Under the "knowingly exploit" theory of equitable estoppel, a non-signatory may be bound by an arbitration clause if it "embraces the agreement." Bouriez v. Carnegie Mellon Univ., 359 F.3d 292, 295 (3d Cir. 2004). "A non-signatory can 'embrace' a contract containing an arbitration clause in two ways: (1) by knowingly seeking and obtaining 'direct benefits' from that contract; or (2) by seeking to enforce the terms of that contract or asserting claims that must be determined by reference to that contract." Noble Drilling Services, Inc. v. Certex USA, Inc., 620 F.3d 469, 473 (5th Cir. 2010). In this way, equitable estoppel prevents a non-signatory from "cherry-picking" beneficial contract terms while ignoring other provisions that don't benefit it or that it would prefer not to be governed by such as an arbitration clause. Invista S.a.r.l. v. Rhodia, S.A., 625 F.3d 75, 85 (3d Cir. 2010); accord DuPont, 269 F.3d at 200 ("To allow [a plaintiff] to claim the benefit of the contract and simultaneously avoid its burdens would both disregard equity and contravene the purposes underlying enactment of the Arbitration Act." (quoting Int'l Paper Co. v. Schwabedissen Maschinen & Anlagen GMBH ("Int'l Paper"), 206 F.3d 411, 418 (4th Cir. 2000))).*fn9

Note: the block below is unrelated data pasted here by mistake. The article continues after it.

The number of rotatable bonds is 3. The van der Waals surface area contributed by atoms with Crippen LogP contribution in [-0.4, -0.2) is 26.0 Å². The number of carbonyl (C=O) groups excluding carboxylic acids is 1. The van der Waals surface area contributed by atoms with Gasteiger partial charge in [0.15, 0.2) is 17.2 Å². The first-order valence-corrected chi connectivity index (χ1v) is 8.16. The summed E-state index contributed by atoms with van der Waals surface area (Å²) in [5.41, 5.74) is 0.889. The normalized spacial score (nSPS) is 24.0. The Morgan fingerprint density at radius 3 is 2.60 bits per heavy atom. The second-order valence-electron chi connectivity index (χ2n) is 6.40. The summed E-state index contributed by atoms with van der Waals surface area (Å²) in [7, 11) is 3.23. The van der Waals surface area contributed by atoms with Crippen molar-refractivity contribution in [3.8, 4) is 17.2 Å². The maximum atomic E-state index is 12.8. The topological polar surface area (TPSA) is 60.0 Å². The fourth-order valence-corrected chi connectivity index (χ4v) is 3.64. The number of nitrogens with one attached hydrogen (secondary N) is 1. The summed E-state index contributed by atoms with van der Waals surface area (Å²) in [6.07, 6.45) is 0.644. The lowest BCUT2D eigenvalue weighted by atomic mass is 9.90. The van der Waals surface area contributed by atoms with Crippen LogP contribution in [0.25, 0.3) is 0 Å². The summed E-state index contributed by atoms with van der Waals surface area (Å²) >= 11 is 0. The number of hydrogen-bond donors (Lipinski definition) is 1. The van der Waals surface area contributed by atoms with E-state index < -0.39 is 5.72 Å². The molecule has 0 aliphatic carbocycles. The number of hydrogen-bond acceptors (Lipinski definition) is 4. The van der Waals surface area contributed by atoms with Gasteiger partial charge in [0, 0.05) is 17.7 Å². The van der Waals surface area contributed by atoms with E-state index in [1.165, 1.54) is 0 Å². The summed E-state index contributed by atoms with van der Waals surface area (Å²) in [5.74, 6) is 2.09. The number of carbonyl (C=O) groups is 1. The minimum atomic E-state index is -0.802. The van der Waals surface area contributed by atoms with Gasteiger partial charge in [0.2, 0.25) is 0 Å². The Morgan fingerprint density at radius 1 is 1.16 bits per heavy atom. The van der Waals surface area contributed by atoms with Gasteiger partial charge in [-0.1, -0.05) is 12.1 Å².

In DuPont, the a subsidiary of the plaintiff company entered into a joint venture agreement with two other companies. Although DuPont was not a party to the agreement, the agreement stated that DuPont would "assist . . . in the balancing of foreign exchange during the [joint venture's] initial years," and that DuPont would "not take action detrimental to the interest or well-being of the [joint venture]." 269 F.3d at 191, 192. The joint venture agreement included an arbitration clause encompassing "any dispute or claim or difference of any kind whatsoever aris[ing] in connection with the interpretation or implementation of [the] Contract." Id. at 192. After the joint venture failed, DuPont filed suit against several of the parties involved in the venture, including Rhone Poulenc Fiber and Resin Intermediaries ("Rhodia Fiber"). In the suit, DuPont alleged Rhodia Fiber breached an oral agreement to fully perform all the obligations contemplated by the Joint Venture. Affirming the district court's decision to deny the defendants' motion to compel arbitration against DuPont, the Third Circuit first determined that DuPont had neither "embraced the Agreement itself during the lifetime of the Agreement, or that it received any direct benefit under the Agreement." Id. at 200 (emphasis in original). The court expressed concern, however, that DuPont's claim against Rhodia Fiber for breach of its oral agreement appeared to "(a) embrace the underlying Agreement and (b) require proof that Rhodia Fiber ultimately breached the underlying Agreement." Id. at 201. Nevertheless, the court held that DuPont was not obligated to arbitrate the dispute because its case rested not on whether Rhodia Fiber breached the joint agreement, but on the defendant company's conduct in connection with its oral promise: